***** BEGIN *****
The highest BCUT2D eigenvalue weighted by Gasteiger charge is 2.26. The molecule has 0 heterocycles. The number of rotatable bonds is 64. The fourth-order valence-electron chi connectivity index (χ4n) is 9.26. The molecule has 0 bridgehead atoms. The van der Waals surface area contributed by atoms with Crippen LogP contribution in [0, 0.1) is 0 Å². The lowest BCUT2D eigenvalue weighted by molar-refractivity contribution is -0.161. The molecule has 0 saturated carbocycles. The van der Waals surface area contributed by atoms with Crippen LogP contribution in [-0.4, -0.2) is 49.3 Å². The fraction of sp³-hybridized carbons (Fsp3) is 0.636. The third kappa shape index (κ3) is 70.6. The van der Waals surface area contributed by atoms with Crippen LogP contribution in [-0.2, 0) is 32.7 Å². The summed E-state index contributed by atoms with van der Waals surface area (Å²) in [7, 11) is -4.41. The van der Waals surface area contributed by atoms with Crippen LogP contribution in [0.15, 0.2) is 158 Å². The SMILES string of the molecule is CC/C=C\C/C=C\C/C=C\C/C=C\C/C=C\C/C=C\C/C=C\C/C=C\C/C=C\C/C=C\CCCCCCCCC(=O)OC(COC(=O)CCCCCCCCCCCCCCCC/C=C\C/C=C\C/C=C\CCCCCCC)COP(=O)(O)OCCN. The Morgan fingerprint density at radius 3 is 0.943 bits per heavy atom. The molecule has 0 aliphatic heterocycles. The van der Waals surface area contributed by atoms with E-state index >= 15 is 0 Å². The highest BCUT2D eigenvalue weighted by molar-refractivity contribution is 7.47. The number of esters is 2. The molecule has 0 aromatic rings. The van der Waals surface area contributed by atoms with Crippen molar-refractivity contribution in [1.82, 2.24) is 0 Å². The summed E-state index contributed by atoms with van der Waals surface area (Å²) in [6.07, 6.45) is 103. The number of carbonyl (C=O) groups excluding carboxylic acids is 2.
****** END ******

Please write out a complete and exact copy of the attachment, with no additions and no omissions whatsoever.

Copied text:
The highest BCUT2D eigenvalue weighted by Gasteiger charge is 2.26. The molecule has 0 heterocycles. The number of rotatable bonds is 64. The fourth-order valence-electron chi connectivity index (χ4n) is 9.26. The molecule has 0 bridgehead atoms. The van der Waals surface area contributed by atoms with Crippen LogP contribution in [0, 0.1) is 0 Å². The lowest BCUT2D eigenvalue weighted by molar-refractivity contribution is -0.161. The molecule has 0 saturated carbocycles. The van der Waals surface area contributed by atoms with Crippen LogP contribution in [-0.4, -0.2) is 49.3 Å². The fraction of sp³-hybridized carbons (Fsp3) is 0.636. The third kappa shape index (κ3) is 70.6. The van der Waals surface area contributed by atoms with Crippen LogP contribution in [-0.2, 0) is 32.7 Å². The summed E-state index contributed by atoms with van der Waals surface area (Å²) in [7, 11) is -4.41. The van der Waals surface area contributed by atoms with Crippen LogP contribution in [0.15, 0.2) is 158 Å². The SMILES string of the molecule is CC/C=C\C/C=C\C/C=C\C/C=C\C/C=C\C/C=C\C/C=C\C/C=C\C/C=C\C/C=C\CCCCCCCCC(=O)OC(COC(=O)CCCCCCCCCCCCCCCC/C=C\C/C=C\C/C=C\CCCCCCC)COP(=O)(O)OCCN. The Morgan fingerprint density at radius 3 is 0.943 bits per heavy atom. The molecule has 0 aliphatic heterocycles. The van der Waals surface area contributed by atoms with E-state index >= 15 is 0 Å². The highest BCUT2D eigenvalue weighted by molar-refractivity contribution is 7.47. The number of esters is 2. The molecule has 0 aromatic rings. The van der Waals surface area contributed by atoms with Crippen molar-refractivity contribution in [1.82, 2.24) is 0 Å². The summed E-state index contributed by atoms with van der Waals surface area (Å²) in [6.07, 6.45) is 103. The number of carbonyl (C=O) groups excluding carboxylic acids is 2.